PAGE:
UT 3.0 hours Fair Housing, Discrimination, and the Market Place - Course Syllabus
3.0 Core Hours
Discrimination in employment is an important topic in real estate because most brokerages employ many people. In a typical brokerage, you might find IT personnel, administrative personnel, maintenance personnel, compliance officers, managers, trainers and educators, accountants, and legal staff. Most real estate agents affiliated with a brokerage are independent contractors, but not all. It is crucial that the owner/broker know the laws regarding employment discrimination.
The U.S. Equal Employment Opportunity Commission (EEOC) is responsible for enforcing federal laws that make it illegal to discriminate against a job applicant or an employee because of the person's race, color, religion, sex, national origin, age, disability or genetic information. It is also illegal to discriminate against a person because the person complained about discrimination, filed a charge of discrimination, or participated in an employment discrimination investigation or lawsuit. Most employers with at least 15 employees are covered by EEOC laws. The EEOC has the authority to investigate charges of discrimination against employers who are covered by the law. Their role in an investigation is to fairly and accurately assess the allegations in the charge and then make a finding. If they find that discrimination has occurred, they will try to settle the charge. If they aren't successful, they have the authority to file a lawsuit.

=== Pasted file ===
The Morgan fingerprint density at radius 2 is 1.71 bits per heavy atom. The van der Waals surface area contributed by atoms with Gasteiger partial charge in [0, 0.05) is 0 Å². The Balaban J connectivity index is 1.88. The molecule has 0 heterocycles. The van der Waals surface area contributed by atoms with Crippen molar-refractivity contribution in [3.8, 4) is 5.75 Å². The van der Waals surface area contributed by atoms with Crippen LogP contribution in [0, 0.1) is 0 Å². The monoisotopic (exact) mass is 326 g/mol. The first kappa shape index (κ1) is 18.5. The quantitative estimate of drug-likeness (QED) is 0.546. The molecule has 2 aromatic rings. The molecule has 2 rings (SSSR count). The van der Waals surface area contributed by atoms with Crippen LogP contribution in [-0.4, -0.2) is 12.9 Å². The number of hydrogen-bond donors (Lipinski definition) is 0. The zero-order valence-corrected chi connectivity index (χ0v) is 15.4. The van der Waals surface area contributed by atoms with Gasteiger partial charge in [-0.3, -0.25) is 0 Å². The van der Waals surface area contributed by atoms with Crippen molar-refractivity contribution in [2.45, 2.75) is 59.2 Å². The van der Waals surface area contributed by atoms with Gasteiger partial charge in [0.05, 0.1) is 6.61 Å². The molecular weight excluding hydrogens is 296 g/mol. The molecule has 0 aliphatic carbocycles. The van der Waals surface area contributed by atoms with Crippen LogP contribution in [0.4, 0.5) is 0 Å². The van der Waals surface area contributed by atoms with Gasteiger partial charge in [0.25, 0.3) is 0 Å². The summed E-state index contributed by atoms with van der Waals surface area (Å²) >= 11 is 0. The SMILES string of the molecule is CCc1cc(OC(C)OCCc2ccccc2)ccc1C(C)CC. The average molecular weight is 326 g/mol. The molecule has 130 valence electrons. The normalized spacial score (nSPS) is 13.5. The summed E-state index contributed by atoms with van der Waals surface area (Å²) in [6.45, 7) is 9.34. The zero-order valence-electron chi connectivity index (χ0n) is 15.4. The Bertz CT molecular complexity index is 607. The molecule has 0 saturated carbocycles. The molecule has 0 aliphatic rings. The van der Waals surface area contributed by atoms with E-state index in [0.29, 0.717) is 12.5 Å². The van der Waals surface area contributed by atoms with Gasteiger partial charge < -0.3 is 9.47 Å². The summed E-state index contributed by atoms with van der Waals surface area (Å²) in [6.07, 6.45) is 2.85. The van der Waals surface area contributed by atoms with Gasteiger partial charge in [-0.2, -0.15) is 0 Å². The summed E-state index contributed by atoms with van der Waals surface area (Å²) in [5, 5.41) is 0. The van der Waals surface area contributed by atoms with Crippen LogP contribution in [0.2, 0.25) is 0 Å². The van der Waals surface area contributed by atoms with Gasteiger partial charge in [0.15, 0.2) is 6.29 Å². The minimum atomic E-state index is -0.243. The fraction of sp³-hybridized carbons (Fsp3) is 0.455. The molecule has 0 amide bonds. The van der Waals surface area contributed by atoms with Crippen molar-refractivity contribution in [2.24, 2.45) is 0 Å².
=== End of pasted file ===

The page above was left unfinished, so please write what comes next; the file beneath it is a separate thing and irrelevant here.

This course explains the basics of employment discrimination and how to prevent it.